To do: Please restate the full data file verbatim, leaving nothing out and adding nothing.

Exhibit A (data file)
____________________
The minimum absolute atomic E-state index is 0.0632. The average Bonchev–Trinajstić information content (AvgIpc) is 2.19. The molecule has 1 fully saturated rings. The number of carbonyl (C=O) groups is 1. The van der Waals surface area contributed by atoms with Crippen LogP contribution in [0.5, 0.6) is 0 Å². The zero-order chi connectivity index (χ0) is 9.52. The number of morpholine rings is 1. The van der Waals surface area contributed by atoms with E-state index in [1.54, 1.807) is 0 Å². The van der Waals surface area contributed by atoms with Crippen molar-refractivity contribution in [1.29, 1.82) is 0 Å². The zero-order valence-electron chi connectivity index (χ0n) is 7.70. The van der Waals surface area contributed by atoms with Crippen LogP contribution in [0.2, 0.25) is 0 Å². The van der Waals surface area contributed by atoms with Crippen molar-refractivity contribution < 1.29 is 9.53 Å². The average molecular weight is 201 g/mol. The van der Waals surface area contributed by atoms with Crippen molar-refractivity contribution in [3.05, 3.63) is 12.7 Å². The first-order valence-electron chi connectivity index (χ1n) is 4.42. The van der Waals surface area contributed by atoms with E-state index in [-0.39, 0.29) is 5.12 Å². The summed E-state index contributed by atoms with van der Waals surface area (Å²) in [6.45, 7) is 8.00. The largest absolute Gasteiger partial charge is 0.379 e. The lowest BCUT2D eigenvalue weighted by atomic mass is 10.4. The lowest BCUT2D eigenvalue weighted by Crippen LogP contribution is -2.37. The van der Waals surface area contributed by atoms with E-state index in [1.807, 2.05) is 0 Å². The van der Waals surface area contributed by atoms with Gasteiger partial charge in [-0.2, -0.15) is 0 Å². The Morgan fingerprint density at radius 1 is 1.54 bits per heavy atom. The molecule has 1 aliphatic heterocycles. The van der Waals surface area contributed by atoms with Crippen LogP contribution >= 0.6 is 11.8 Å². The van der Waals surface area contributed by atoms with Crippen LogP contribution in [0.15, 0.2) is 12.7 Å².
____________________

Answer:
The minimum absolute atomic E-state index is 0.0632. The average Bonchev–Trinajstić information content (AvgIpc) is 2.19. The molecule has 1 fully saturated rings. The number of carbonyl (C=O) groups is 1. The van der Waals surface area contributed by atoms with Crippen LogP contribution in [0.5, 0.6) is 0 Å². The zero-order chi connectivity index (χ0) is 9.52. The number of morpholine rings is 1. The van der Waals surface area contributed by atoms with E-state index in [1.54, 1.807) is 0 Å². The van der Waals surface area contributed by atoms with Crippen molar-refractivity contribution in [1.29, 1.82) is 0 Å². The zero-order valence-electron chi connectivity index (χ0n) is 7.70. The van der Waals surface area contributed by atoms with Crippen LogP contribution in [0.2, 0.25) is 0 Å². The van der Waals surface area contributed by atoms with Crippen molar-refractivity contribution < 1.29 is 9.53 Å². The average molecular weight is 201 g/mol. The van der Waals surface area contributed by atoms with Crippen molar-refractivity contribution in [3.05, 3.63) is 12.7 Å². The first-order valence-electron chi connectivity index (χ1n) is 4.42. The van der Waals surface area contributed by atoms with E-state index in [-0.39, 0.29) is 5.12 Å². The summed E-state index contributed by atoms with van der Waals surface area (Å²) in [6.45, 7) is 8.00. The largest absolute Gasteiger partial charge is 0.379 e. The lowest BCUT2D eigenvalue weighted by atomic mass is 10.4. The lowest BCUT2D eigenvalue weighted by Crippen LogP contribution is -2.37. The van der Waals surface area contributed by atoms with E-state index in [1.807, 2.05) is 0 Å². The van der Waals surface area contributed by atoms with Gasteiger partial charge in [-0.2, -0.15) is 0 Å². The Morgan fingerprint density at radius 1 is 1.54 bits per heavy atom. The molecule has 1 aliphatic heterocycles. The van der Waals surface area contributed by atoms with Crippen LogP contribution >= 0.6 is 11.8 Å². The van der Waals surface area contributed by atoms with Crippen LogP contribution in [0.15, 0.2) is 12.7 Å².